Total debt service ratio (TDS) is a debt service measurement. That financial lenders deploy as a rule of thumb. In determining the proportion of gross income which is already spent. On housing-related and other similar payments.
Lenders study each potential borrower’s property taxes. Credit card balances, as well as other monthly debt obligations in calculating the ratio of income of debt, and then compare the said number to the lender’s benchmark. For determining whether or not to extend credit.
Formula for Calculating Total Debt Service
TDS = AMP + Property Taxes + ODP/ Gross Family Income
TDS = Total debt service ratio
AMP = Annual Mortgage Payments
ODP = Other Debt Payments.
Difference Between Total Debt Service Ratio and Gross Debt Service Ratio
The total debt service ratio. Is very much like the gross debt service ratio (GDS), even though the GDS does not account for non-business related payments. Like credit card debts or car loans. The gross debt ratio is also most times. Known as the housing expense ratio. Normally, borrowers are to aim for a gross debt service ratio of 28% or less. Most times also, you hear GDS and TDS referred to as the “Housing 1” and “Housing 2” ratios respectively.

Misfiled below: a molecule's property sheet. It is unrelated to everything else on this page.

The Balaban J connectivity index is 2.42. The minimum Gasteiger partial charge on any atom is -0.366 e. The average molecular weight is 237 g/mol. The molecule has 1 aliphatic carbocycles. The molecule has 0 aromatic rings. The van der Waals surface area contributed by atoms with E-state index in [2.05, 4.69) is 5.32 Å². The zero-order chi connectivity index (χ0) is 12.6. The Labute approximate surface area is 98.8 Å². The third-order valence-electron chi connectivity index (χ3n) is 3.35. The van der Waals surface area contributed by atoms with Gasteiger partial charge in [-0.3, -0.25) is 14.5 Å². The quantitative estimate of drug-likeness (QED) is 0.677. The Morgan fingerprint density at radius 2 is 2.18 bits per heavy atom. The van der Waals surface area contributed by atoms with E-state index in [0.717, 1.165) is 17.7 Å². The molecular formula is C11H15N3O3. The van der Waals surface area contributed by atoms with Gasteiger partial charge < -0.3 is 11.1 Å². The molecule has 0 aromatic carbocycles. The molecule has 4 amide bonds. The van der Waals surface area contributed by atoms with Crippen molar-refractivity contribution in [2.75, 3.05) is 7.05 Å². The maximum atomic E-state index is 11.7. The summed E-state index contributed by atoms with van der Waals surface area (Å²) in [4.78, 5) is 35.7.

In practice, the gross debt service ratio, total debt service ratio as well as the borrower’s credit score are the key factors that are analyzed in the underwriting process for a mortgage loan. Gross debt service can be used in other personal loan calculations also, even though it is most common with mortgage loans.
What a Total Debt Service Ratio Depicts
A TDS ratio enables lenders to ascertain if a borrower can manage monthly payments and also repay borrowed money. While applying for a mortgage. Lenders access what percentage of a borrower’s income would be spent on the mortgage payment. Real estate taxes, homeowner’s insurance, association dues. As well as other obligations.
Lenders on the other hand factor in what portion of income. Is already used in paying for credit card balances, student loans. Child support, auto loans, and other debts popping up on a borrower’s credit report. A stable income, timely bill payment, and a strong credit score. Do not stand as the only factors in being extended a mortgage.
Now borrowers with higher TDS ratios are more likely to struggle. In meeting their debt obligations unlike borrowers with lower ratios. As a result of this, most lenders do not give qualified mortgages to borrowers. With TDS ratios which exceed 43%, although increasingly prefer a ratio of 36%. Or less for loan approval.